Five Tips for Scoring a Seat with a Standby VoucherAir Travel News — By Mary on October 27, 2011 at 12:30 pm
It must have been the worst day possible for me to be flying. I was in Chicago’s Midway Airport, about to return home after attending a wedding of a friend of mine. I had gone through security and proceeded to the ticket desk, armed with my sword (in the proverbial sense, of course, weapons aren’t allowed through security): my standby pass, which was cheap and very flexible.
The agent looked at her computer, and said, coolly, “Everything’s full on this flight…”
My little sword of a pass deflated in efficacy before my eyes. I felt the anxiety start to rise: I needed to get home that day. The woman continued to calmly clack away on her keyboard.
“How about… any flight to LAX or Burbank?” I asked, hopefully. There had to be flights to Southern California.
And I was right. There were flights to Southern California.
But they were all full.
This, is not a normal circumstance. Midway is a major hub airport for Southwest Airlines (the airline I was traveling on), meaning that many of their flights would be directed through Chicago. The likelihood of all flights to Los Angeles being booked, overbooked, and with an army of standby passengers scavenging for a way home, was slim. But there I was.
I made it home, safe and sound that evening, but it was a battle of strategy and perseverance, but I was equipped with a proper knowledge of the system. And now, I’m passing along the knowledge to you. For a smooth standby experience, take heed of the following tips.
Arrive at the airport early.
When you get a standby pass, you are waiting to grab an unreserved or unclaimed seat on a flight. Standby passes allow you to take one of those unreserved or unclaimed seats. They are a lot cheaper than regular flight fares and are very flexible, but you will never know if you are on the flight for sure until you are actually in the air.
However, when you arrive at the airport early, the gate agent can place you on the standby waiting list. Call the airline to ask when you should arrive. Some airlines will not start a waiting list until exactly one hour before scheduled takeoff.
But remember the army of standby passengers I mentioned earlier? Yes, they really do exist, especially in major cities and on insanely busy travel days. Packs of these standby passengers roam from terminal to terminal, trying to be the first on the waiting list to get on a flight. If you anticipate a busy travel day, try and be there a bit before the one-hour mark so that you can get in line just before the waiting list is started.
Also, be prepared to travel on a later flight if you cannot get on your first choice.
Before you head to the airport, try to make a list of the different flights that are heading to your destination. Write down the flight number and the time of takeoff. Then, if the gate agent tells you that the flight is full, you politely ask, “What about flight #743?”
Make sure to ask about connecting flights as well. If you can’t get to your destination on one flight, ask if you can transfer to another flight. Also, most standby vouchers come with a transfer receipt, but if you need to transfer twice, ask about getting an extension voucher.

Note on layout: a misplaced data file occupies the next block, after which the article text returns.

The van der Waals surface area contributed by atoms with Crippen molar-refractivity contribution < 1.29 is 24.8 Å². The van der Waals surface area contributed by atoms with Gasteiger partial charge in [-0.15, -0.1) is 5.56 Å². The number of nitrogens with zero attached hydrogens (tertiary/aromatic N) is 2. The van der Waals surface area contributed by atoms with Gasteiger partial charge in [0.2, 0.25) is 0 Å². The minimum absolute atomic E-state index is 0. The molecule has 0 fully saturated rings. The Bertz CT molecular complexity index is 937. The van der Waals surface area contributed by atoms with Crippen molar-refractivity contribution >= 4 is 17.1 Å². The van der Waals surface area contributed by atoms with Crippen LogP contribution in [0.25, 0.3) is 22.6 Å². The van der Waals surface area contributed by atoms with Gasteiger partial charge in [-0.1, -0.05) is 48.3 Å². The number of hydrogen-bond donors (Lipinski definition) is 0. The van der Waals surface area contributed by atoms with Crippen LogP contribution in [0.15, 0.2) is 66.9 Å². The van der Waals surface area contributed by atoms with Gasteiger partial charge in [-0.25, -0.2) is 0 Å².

You should be familiar with your airline’s standby procedures. Check to see if there are any fees or restrictions on travelling standby. Rules can vary greatly from airline to airline.
Politely ask for clarification.
Always make sure you are at the correct gate and ask the desk agent if you have all the correct documents. You don’t want to miss your flight because you forgot to ask for a boarding pass!
Also, please ask for things politely. I can’t tell you how often I saw the gate agents berated by frustrated travellers. The gate agents are there to help you, not annoy you and they certainly won’t feel inclined to come to your aid if you bully them.
Be willing to wait it out.
If at all possible, keep your schedule open in case you can’t get your flight. In my case, I had to consider the possibility of staying at the airport all day to wait until the crowds dwindled a bit (and I did indeed had to wait for at least eight hours).
I was even prepared to stay overnight in the terminal so that I could catch a flight first thing in the morning. If you might need to stay overnight at the airport, do not check your bags (if possible) and keep all of your essentials at hand. I also suggest going to SleepinginAirports.net. This immensely useful site gives you advice on sleeping in airports and reviews the safety and comfort of various airports around the world.
Wait at the gate.
You can only be on one standby waiting list at a time. So don’t wander off to another gate, hoping to snag a flight at a similar time. If the chances at both flights are the same, just stay put until you are put on the flight or else turned away. I managed to get on my flight because five standby passengers were not at the gate when their name was called!
Travel alone or in a very small group.
Lastly, remember that traveling on standby works best when traveling solo. Don’t travel on standby with groups! Trying to get six standby passengers on a flight is generally impossible—and immensely frustrating to gate agents—unless the flight is relatively empty.
No related posts.